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The following is my adaptation of a skills test I read about some years ago in a gun magazine.  I believe that the test was originally from Insights Training Center in Washington state, or adapted from that school.  I wrote it down in a notebook long ago and I took this article from my notes, or I would credit the original source in more absolute terms.  I make no claim that I thought of any of this, but it does seem a very simple yet useful test to assess one's self-defense skills with a handgun

Why a skills test?  Why not?  The police qualify frequently to insure their skills haven't deteriorated--should the armed citizen do any less?  I believe that anyone who carries or even keeps a gun at home for the purpose of self-defense owes it to himself and those around him to be skilled in its use.  Okay, that part is obvious to anyone who takes the subject of handgun seriously enough to be reading this article.  But consider a second purpose.  As we age and our bodies change, our skills are likely to change as well.  Is your eyesight changing?  Are your reaction times changing?  Administering this simple test to one's self periodically is a great way to find out if our skills have degraded.  And it is not just age that changes us.  Simply going from an action shooting sports competitor to a weekend plinker will affect our abilities--our smoothness, our accuracy, and our speed.

I see many upsides to taking this test, and no downside.  One can give himself the test and no one else need be present.  Give it to speak.


Handgun Skills Test


Concealable holster
Spare magazine or speedloader & a pouch or carrier for same
55 rounds of ammunition (full power ammo is recommended)
Shot timer (must be able to time splits)
Targets-8.5"x11" plain white typing paper
Three target stands and backers

Place targets on the three separate target stands at seven yards

Any shot on the 8.5x11 target paper is a hit, any shot off the paper is a miss and constitutes failure of that run.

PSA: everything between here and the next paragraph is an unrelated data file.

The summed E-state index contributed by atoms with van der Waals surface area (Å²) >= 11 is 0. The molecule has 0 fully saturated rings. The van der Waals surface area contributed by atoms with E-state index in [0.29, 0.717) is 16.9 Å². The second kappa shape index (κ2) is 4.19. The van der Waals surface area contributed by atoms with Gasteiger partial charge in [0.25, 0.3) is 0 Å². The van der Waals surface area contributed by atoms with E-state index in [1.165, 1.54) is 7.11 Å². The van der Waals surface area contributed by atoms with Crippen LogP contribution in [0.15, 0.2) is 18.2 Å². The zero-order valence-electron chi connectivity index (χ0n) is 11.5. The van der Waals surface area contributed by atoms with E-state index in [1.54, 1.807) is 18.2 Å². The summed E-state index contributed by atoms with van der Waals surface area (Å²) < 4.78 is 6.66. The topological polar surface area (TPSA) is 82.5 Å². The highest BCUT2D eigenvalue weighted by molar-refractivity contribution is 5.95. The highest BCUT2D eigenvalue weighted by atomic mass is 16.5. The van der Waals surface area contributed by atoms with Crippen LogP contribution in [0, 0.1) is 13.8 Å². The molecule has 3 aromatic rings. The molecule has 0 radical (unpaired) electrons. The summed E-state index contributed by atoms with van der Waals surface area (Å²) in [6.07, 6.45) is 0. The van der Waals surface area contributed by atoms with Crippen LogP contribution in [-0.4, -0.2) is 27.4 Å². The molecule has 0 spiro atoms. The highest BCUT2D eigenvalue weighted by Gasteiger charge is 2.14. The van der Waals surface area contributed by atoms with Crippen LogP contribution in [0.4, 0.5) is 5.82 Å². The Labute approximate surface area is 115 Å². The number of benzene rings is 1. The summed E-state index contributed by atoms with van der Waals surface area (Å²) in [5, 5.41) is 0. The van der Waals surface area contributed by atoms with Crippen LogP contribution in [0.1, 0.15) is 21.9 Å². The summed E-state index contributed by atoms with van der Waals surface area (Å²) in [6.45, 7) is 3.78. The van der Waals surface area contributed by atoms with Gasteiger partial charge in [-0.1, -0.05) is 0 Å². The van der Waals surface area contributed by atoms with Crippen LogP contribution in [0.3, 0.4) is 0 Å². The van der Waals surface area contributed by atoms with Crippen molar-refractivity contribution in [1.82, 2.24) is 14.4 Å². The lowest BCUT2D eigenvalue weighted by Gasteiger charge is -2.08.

There are six drills.  Each drill is performed five times.  Three runs out of five with passing scores constitutes a passing score for that drill.  All drills must be passed to receive a passing score for the entire test. 

Concealment is at the prerogative of the shooter, except for Drills #5 and #6 where concealment is mandatory.

DRILL #1   READY POSITION (one target used)

Start with gun at ready position (high or low)
Fire one round at the beep
Passing is 1.0 second

DRILL #2  SHOT TO SHOT SPEED   (one target used)

Start with the gun aimed in 
Fire two rounds on one target
Passing is .50 seconds or less (time between shots or "splits")

DRILL #3  TRAVERSING TARGETS  (two targets used)

Start with gun aimed in
Fire one round at each of two targets
Passing is .50 second split

DRILL #4  THE RELOAD  (one target used)

Start with one round in the gun, chambered
Fire one round, reload to full capacity, fire one more round
Passing is 3.0 second split

DRILL #5  DRAW FROM CONCEALMENT (one target used)

Start with holstered gun concealed
At beep, draw and fire one round
Passing is 2.0 seconds


Start with holstered gun concealed
At beep, draw and fire one round in each of three targets
Passing is 3.0 seconds

Don't worry if you aren't up to the task on some of those times. Just record your times anyway--that way you can still gauge your progress and also have a goal.

I remind you that those times were taken from the final "graduation" qualification course from a tactical shooting school.  Students attempting it would have just come off being immersed in shooting for a number of days.  Trying these cold makes a big difference.

copyright 2004 by the author, all rights reserved.

Uploaded: 5/17/2006